I recently read a great article, “Paying Attention,” from one of my favorite therapeutic riding blogs, “Lessons in TR.” When I saw the blog in my inbox I immediately thought it would contain tips for keeping students attention during lessons, and while it did, there was much more contained in the blog than I initially thought.
The first paragraph talks about how the writer’s focus has impacted her own relationship with her horse.
“When I first started taking my horse on the short trails around the barn all alone, she would often walk quickly, looking all over, stopping often, very concerned about what might be lurking – not the most comfortable ride. I wondered if she would calm down if I took over the lookout, and sure enough when I sat up tall and turned my head to look back and forth through the trees, she stopped looking and worrying so much!”
Most riders that encounter this situation would be concerned about keeping their horse on track and focused. However, the writer realized that by being the lookout, her horse can have a more enjoyable time, which in turn makes it easier for the rider. This theory works because horses are both prey animals and herd oriented. Just like with other animals, there is an alpha that looks out for the herd’s well-being. When the rider showed her horse that she was aware of their surroundings and prepared to fight, if need be, it calmed the horse.
So how does this relate to therapeutic riding? When working with kids who have sensory processing or attention deficit disorders it can be hard to keep them on track and focused. Many times the rider is seemingly more interested about the stimuli around them such as, other horses or, cars pulling in the driveway, the barn cat, etc.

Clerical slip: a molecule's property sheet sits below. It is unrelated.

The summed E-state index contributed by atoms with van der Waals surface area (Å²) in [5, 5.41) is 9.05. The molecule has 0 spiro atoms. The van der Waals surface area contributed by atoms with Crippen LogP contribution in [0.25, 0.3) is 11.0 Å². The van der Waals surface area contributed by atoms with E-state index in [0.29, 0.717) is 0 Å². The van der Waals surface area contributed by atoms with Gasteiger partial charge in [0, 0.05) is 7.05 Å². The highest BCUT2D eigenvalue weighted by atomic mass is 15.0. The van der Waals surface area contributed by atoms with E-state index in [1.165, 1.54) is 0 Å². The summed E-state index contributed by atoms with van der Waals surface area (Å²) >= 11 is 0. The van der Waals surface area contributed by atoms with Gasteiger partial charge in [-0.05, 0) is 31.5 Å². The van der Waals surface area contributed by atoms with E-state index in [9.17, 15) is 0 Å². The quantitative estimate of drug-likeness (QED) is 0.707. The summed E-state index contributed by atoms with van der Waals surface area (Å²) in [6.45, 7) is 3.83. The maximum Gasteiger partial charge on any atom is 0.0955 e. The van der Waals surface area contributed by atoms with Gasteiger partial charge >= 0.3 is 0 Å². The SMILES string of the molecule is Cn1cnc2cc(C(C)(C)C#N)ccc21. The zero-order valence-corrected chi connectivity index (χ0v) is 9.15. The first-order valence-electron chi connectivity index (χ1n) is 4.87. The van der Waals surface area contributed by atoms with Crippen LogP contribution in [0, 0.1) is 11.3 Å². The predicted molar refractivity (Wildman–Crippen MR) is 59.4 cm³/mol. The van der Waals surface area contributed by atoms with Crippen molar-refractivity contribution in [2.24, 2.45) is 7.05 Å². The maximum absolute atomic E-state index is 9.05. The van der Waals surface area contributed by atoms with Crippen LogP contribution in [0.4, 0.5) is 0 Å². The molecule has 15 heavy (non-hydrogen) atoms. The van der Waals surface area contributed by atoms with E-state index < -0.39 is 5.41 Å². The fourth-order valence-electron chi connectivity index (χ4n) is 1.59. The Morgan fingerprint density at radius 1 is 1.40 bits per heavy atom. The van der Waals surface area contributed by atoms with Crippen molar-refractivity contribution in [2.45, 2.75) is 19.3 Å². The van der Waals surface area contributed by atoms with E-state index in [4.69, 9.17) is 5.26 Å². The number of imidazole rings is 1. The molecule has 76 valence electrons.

“…it’s easy to get in the habit of reminding over and over to pay attention. But I find that when I address what it is that took their attention, we suddenly share attention on the same thing, meet in the middle, address it, then can move on so much easier…”
I find myself doing this often in lessons, especially with kids who are quieter or engage less, particularly if they are having a hard day. In our arena a lot of the property is visible. We can see cars pulling into the driveway, horses in their paddocks, and people in the barn isle, which tends to lead to a lot of interruptions. One day in particular, the frost was melting and dripping in our indoor arena so all of the kids were noticing and transfixed by the droplets of water. Instead of asking the children to pay attention, I acknowledged the water drops. Each time I did so this had the children looking towards me, even if only for a second, as they realized that I saw what they saw.
By recognizing these little things and listening, I am meeting my riders on their level, showing them I am interested and better allowing them to communicate with me.
If you’d like to read the full blog you can find it here.